[Standards] About stream namespaces

Robin Redeker elmex at x-paste.de
Mon Mar 19 09:50:39 UTC 2007

On Mon, Mar 19, 2007 at 09:40:25AM +0100, Tomasz Sterna wrote:
> Dnia 19-03-2007, pon o godzinie 07:23 +1100, Daniel Noll napisał(a):
> > > the XML recommendation), the XML parser is allowed to bail out and call
> > > it a 'not-well-formed XML document'.
> > Is it?  I don't know of any parsers which do, and I certainly don't know of 
> > anything in the XML specification which demands that the entire document be 
> > available up-front.  Most parsers will just sit there and do nothing until 
> > they get all the data (which in this situation would never happen, if that 
> > were the only parser reading from the stream.  If you had two parsers and one 
> > of them was making responses, it might be a different story.)
> I seem to be missing your point.
> Where is this discussion going to?
> We do not produce XML documents with XMPP.
> We do not process XML documents with XMPP.
> We've defined so called XML-streaming protocol, that uses an application
> of XML to transport XMPP packets. And these packets are of our interest.

Yes, that is partially my point. That XMPP is NOT XML. And is only
something that looks similar. And can be processed similar.  I agree
completly with you if the term 'application of XML' can be replaced by
'derivation of XML' or 'definition of something that looks similiar to

> We happen to use XML technologies, because it has well designed
> extensibility built-in, that is our goal (the X in the XMPP acronym).
> It might be, that an XMPP <stream/> is not a well formed XML _document_.
> So what? It wasn't designed to be.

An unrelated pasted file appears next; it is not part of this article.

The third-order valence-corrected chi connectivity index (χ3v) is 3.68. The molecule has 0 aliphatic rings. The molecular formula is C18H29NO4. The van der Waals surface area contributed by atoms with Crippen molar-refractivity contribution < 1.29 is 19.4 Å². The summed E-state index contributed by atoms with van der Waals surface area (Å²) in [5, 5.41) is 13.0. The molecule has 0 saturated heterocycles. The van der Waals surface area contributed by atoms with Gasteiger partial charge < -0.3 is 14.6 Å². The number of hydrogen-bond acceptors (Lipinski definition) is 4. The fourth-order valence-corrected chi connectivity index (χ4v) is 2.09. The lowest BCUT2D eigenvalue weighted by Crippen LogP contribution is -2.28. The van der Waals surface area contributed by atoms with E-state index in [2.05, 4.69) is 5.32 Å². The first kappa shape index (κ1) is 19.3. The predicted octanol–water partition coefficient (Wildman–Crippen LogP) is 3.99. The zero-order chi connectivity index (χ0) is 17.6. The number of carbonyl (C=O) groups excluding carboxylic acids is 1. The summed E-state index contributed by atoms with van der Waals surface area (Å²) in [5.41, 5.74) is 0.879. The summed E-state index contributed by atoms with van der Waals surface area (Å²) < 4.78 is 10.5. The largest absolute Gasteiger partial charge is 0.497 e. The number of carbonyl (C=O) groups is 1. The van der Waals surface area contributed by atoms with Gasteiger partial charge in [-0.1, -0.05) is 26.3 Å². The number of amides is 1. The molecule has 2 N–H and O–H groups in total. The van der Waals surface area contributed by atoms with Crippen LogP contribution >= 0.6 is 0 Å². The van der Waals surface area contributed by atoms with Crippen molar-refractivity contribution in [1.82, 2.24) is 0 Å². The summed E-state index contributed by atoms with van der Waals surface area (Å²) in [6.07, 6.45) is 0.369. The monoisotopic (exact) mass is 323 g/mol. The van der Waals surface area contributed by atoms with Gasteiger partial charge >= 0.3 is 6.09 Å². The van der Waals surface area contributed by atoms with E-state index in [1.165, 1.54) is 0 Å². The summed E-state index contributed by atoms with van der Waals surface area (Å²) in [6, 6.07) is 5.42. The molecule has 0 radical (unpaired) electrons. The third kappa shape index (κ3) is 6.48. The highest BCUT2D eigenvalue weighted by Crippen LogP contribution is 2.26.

> You cannot properly parse XMPP with your XML parser? It simply means,
> that it doesn't conform to XMPP requirements. Use another parser, or fix
> yours to be XMPP compliant. "Fixing" XMPP to fit your parser isn't a way
> to go.

I know that noone will change the spec of XMPP 1.0 for this.
And that 1.1 or 2.0 is not on schedule.

> > > Another alternative would be to make a small packet-layer on the tcp stream
> > > which sends packets which look roughly like this:
> > >    -------------------------------
> > >    | packet length header | data |
> > >    -------------------------------
> > > data would contain a fully well-formed XML document and the other side
> > > just needs to parse that well-formed XML document contained in the data
> > > part after it has read the whole packet.
> How is this going to help with anything?
> What is the rationale behind this idea?

The rationale is that you can actually use XML documents to
exchange information, which can be parsed, checked and validated
in a _defined_ manner by _any_ XML parser.


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